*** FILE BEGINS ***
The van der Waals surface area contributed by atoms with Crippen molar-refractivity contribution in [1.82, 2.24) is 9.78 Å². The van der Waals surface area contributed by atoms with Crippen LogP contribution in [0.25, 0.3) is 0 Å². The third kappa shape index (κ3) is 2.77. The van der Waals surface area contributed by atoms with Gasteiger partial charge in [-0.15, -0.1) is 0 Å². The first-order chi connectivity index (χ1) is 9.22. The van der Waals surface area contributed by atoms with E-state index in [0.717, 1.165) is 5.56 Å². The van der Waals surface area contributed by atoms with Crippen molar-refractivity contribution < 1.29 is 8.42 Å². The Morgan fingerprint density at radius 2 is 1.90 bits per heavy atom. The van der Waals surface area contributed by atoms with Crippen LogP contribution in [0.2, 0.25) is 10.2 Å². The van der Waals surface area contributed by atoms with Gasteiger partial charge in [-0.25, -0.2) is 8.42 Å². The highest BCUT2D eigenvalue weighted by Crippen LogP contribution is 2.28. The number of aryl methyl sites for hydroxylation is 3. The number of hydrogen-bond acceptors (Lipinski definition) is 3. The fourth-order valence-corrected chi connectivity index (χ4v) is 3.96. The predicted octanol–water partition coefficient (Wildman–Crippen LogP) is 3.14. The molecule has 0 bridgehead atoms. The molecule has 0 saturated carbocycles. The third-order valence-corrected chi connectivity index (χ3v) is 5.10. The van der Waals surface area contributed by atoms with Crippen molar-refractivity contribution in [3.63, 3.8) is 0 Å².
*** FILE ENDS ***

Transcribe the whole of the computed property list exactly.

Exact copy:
The van der Waals surface area contributed by atoms with Crippen molar-refractivity contribution in [1.82, 2.24) is 9.78 Å². The van der Waals surface area contributed by atoms with Crippen LogP contribution in [0.25, 0.3) is 0 Å². The third kappa shape index (κ3) is 2.77. The van der Waals surface area contributed by atoms with Gasteiger partial charge in [-0.15, -0.1) is 0 Å². The first-order chi connectivity index (χ1) is 9.22. The van der Waals surface area contributed by atoms with E-state index in [0.717, 1.165) is 5.56 Å². The van der Waals surface area contributed by atoms with Crippen molar-refractivity contribution < 1.29 is 8.42 Å². The Morgan fingerprint density at radius 2 is 1.90 bits per heavy atom. The van der Waals surface area contributed by atoms with Crippen LogP contribution in [0.2, 0.25) is 10.2 Å². The van der Waals surface area contributed by atoms with Gasteiger partial charge in [-0.25, -0.2) is 8.42 Å². The highest BCUT2D eigenvalue weighted by Crippen LogP contribution is 2.28. The number of aryl methyl sites for hydroxylation is 3. The number of hydrogen-bond acceptors (Lipinski definition) is 3. The fourth-order valence-corrected chi connectivity index (χ4v) is 3.96. The predicted octanol–water partition coefficient (Wildman–Crippen LogP) is 3.14. The molecule has 0 bridgehead atoms. The molecule has 0 saturated carbocycles. The third-order valence-corrected chi connectivity index (χ3v) is 5.10. The van der Waals surface area contributed by atoms with Crippen molar-refractivity contribution in [3.63, 3.8) is 0 Å².